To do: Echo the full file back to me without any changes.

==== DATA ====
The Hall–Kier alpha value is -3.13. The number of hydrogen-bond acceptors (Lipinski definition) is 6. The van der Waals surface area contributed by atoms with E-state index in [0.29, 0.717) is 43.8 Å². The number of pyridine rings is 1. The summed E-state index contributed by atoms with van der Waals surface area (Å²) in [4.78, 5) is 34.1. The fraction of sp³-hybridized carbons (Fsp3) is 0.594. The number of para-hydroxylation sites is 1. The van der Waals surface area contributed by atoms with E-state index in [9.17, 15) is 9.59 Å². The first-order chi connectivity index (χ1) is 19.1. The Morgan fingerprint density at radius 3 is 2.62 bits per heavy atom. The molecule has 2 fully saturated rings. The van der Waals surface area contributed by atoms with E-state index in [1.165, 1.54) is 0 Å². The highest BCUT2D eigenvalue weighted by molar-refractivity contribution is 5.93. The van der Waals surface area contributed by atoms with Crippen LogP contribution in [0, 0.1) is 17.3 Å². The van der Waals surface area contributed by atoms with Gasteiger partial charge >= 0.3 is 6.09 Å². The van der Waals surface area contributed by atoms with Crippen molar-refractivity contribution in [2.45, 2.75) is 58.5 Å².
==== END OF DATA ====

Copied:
The Hall–Kier alpha value is -3.13. The number of hydrogen-bond acceptors (Lipinski definition) is 6. The van der Waals surface area contributed by atoms with E-state index in [0.29, 0.717) is 43.8 Å². The number of pyridine rings is 1. The summed E-state index contributed by atoms with van der Waals surface area (Å²) in [4.78, 5) is 34.1. The fraction of sp³-hybridized carbons (Fsp3) is 0.594. The number of para-hydroxylation sites is 1. The van der Waals surface area contributed by atoms with E-state index in [9.17, 15) is 9.59 Å². The first-order chi connectivity index (χ1) is 19.1. The Morgan fingerprint density at radius 3 is 2.62 bits per heavy atom. The molecule has 2 fully saturated rings. The van der Waals surface area contributed by atoms with E-state index in [1.165, 1.54) is 0 Å². The highest BCUT2D eigenvalue weighted by molar-refractivity contribution is 5.93. The van der Waals surface area contributed by atoms with Crippen LogP contribution in [0, 0.1) is 17.3 Å². The van der Waals surface area contributed by atoms with Gasteiger partial charge >= 0.3 is 6.09 Å². The van der Waals surface area contributed by atoms with Crippen molar-refractivity contribution in [2.45, 2.75) is 58.5 Å².